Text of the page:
More generations pass. Government makes basic choices that people once made for themselves. Government decides when to harvest a field and where to grind the grain. Government decides who can tend the sick and how much it costs to be ill.
Government sets all the rules for commerce and industry as well as personal conduct in the community and home. The habits of mindfulness that once assured joyful harmony are replaced by the habits of dull obedience. Compliance with the government earns social approval and rewards, which satisfy most people’s need for safety and love.
Spiritual consciousness is left to a few mystics and faith healers, both in and out of organized religion. They are respected not revered, or tolerated as quirky amusements, but denied any real social influence.
Religion and science work in harmony, by the grace of God, to give men the holy means to be wealthy. The island is a gift from God for the men to be fruitful and multiply. Only a few witchy old women still cling a long dead goddess they call “Mother Nature.” Nature has no value except to serve man. Natural resources should be private property.
Natural science divides up the world into the smallest classifiable bits. Scientists look at trees and miss the forest. Businessmen fund universities to make discoveries with “commercial applications,” like how a tree can yield patent medicines. No one considers how planting too many of those trees affects the forest watershed or the whole island.
A split in perceptions between faith and reason creates a tension in the minds of islanders. The more people feel doubt, they more they assert their beliefs as facts.
One such ardent true believer is Horace B. Cartman, a descendant of the preacher. Horace Cartman, a district representative in congress. A parson at heart like his ancestor, Cartman keeps preaching about salvation by faith and the dangers of doubt. For him and his fellows, faith matters more than facts.
Horace Cartman sees himself as a great man of destiny. He runs for president. The Cartman name is still tainted. Voters reject him. In retaliation, he urges election reform.
Cartman declares that public funding of campaigns denies “freedom of speech.” Government should cover the cost of elections themselves, of course, but nothing else. Paying taxes to fund every separate campaign, even those in remote districts, is unfair to all those poor suffering taxpayers who care only about their own backyards, the working stiffs, struggling to feed their hungry families, bless them. Stop cheating the people!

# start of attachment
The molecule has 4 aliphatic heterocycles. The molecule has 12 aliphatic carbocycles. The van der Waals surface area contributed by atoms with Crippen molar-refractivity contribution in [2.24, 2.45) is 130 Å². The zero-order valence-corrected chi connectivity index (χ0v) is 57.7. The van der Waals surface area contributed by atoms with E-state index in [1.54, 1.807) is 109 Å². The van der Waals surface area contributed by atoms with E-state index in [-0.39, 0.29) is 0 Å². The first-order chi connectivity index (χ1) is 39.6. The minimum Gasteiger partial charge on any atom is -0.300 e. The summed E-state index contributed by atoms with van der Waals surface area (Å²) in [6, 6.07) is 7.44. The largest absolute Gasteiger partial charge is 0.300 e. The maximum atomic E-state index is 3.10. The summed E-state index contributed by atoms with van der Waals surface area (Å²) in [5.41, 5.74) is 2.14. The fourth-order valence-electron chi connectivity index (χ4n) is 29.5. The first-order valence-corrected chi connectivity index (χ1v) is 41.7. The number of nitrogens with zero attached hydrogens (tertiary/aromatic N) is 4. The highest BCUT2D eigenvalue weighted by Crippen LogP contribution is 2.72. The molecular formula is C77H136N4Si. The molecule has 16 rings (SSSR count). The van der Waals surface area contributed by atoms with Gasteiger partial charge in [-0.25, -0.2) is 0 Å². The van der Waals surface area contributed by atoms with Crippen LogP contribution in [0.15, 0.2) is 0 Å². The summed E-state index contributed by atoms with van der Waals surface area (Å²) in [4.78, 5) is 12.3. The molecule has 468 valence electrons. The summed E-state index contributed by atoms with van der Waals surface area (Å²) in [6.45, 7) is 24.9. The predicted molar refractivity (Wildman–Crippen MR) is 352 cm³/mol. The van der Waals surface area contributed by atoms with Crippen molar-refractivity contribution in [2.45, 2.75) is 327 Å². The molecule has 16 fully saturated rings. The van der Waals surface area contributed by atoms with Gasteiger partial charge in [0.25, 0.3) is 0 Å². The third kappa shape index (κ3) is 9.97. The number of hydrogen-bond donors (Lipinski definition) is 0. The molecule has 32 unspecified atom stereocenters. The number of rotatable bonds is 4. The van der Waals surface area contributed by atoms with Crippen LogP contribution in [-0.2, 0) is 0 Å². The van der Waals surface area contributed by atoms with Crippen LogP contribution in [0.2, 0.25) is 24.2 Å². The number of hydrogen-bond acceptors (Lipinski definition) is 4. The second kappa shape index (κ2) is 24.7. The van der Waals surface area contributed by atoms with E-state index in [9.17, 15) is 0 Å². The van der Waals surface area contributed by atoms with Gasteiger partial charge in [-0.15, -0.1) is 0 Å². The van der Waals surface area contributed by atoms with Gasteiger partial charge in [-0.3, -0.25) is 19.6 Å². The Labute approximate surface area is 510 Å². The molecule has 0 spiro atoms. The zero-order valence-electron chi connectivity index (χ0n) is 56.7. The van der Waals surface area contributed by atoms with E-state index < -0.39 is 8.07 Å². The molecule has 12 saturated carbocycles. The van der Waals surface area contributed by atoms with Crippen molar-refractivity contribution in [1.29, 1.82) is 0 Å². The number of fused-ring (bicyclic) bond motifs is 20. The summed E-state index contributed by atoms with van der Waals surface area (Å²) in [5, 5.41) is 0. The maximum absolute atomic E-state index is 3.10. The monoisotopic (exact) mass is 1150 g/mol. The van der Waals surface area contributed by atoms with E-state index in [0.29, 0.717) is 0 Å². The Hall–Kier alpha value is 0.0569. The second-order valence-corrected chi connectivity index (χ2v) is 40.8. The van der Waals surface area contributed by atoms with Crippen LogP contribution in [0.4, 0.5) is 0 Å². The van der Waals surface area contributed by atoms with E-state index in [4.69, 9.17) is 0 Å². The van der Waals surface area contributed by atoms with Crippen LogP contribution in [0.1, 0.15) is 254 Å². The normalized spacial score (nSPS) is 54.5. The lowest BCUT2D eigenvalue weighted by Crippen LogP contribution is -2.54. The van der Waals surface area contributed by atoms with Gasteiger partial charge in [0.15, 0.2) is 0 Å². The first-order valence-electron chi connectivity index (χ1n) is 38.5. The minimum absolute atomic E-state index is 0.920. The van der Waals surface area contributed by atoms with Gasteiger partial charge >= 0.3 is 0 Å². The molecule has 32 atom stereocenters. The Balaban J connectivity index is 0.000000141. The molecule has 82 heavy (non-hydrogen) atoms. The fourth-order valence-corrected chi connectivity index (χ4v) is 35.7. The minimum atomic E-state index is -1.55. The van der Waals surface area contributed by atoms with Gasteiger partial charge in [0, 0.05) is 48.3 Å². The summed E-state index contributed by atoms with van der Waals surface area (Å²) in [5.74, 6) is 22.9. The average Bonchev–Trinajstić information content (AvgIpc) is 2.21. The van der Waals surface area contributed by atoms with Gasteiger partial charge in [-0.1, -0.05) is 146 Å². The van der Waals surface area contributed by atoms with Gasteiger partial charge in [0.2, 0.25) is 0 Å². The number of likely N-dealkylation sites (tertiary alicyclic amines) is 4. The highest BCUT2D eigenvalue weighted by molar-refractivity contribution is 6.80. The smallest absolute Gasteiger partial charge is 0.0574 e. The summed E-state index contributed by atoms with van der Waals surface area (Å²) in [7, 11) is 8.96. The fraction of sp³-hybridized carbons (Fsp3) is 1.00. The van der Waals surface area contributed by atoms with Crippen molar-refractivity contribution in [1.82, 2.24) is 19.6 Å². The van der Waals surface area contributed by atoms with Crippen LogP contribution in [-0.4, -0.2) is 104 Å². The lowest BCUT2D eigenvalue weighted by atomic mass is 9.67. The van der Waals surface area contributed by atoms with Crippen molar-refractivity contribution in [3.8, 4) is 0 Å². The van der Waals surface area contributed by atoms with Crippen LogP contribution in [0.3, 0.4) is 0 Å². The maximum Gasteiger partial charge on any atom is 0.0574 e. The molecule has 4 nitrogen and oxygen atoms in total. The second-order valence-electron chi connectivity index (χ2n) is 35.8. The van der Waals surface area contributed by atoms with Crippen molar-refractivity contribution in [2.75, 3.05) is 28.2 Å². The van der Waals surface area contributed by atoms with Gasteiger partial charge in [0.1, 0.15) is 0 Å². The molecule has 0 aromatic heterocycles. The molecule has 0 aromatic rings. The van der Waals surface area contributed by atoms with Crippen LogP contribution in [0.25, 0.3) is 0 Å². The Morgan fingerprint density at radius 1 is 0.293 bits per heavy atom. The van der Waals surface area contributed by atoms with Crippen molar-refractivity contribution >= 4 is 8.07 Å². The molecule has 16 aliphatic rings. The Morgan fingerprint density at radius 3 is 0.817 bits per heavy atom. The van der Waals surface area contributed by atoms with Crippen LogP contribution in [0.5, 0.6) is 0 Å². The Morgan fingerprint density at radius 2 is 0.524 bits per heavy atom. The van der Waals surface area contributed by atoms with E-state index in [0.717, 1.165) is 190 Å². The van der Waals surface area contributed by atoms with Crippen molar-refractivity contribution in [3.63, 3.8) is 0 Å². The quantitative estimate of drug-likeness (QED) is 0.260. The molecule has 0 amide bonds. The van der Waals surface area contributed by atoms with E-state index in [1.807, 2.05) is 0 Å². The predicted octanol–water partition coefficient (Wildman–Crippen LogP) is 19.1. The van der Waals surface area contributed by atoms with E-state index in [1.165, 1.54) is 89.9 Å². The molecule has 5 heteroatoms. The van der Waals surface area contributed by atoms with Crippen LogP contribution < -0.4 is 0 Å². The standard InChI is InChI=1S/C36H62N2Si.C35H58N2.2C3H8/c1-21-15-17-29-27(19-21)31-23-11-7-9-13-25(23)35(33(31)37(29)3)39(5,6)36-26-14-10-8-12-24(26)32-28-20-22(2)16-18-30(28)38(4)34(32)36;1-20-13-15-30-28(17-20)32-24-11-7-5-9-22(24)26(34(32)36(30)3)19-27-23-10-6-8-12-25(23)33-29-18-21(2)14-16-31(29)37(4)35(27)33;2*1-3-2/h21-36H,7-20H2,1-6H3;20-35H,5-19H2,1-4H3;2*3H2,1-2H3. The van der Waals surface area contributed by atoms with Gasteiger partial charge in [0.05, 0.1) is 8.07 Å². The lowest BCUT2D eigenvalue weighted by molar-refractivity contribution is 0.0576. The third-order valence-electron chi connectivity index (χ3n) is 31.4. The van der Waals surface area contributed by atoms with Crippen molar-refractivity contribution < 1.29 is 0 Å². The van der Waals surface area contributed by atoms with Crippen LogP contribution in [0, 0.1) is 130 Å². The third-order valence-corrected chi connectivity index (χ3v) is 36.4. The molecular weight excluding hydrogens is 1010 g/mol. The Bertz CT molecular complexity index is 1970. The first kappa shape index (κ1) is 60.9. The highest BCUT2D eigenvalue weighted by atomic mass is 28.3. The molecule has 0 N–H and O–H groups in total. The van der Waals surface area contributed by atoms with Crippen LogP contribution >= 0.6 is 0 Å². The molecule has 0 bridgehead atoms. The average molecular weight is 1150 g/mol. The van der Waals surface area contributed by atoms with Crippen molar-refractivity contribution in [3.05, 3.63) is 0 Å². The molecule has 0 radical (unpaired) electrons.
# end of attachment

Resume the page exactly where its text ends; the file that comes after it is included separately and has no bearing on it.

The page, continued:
Cartman and his backers propose a new constitutional amendment. They say any private person or group may contribute to any campaign — citizens, corporations, small businesses, trade unions, civic clubs, religious groups, even charities — but taxes must never be spent to fund anything beyond administering elections and counting votes.
Foes of the measure manage to win one concession: All donation records become public documents. The provision is meaningless, however, because campaigns already routinely keep two sets of books. It’s a difference that makes no difference.
A campaign of united citizens buys advertising on the newfangled broadcast radio and television networks. Letters to the editor with a plain-folks appeal soon appear in all the newspapers. “All of them darn campaigns should be paid for only by those who care about them, not by everyone,” writes one man. “Paying taxes for all these stupid election campaigns is unfair to all of us just like me who never even vote!”
The campaign to end public funding of elections gains traction among the people. Propaganda plays on taxpayer resentment and persuades islanders to vote against their own interests in the guise of voting to protect themselves. Brazen cynicism.
The amendment passes by a slender margin. Political power shifts from all the taxpayers to the wealthiest donors, whose money drains into the corrupt swamp.
Competition for campaign donations soon spawns rival political parties. Each party adopts a platform of proposed laws, which the party machine sells to voters like a bill of goods. Scoundrels readily sway voters with patriotic appeals, claiming the other party is an evil threat to the nation and must be feared. Bigots use racial slurs to divide and conquer the opposition. Passions get aroused and manipulated in this game of graft.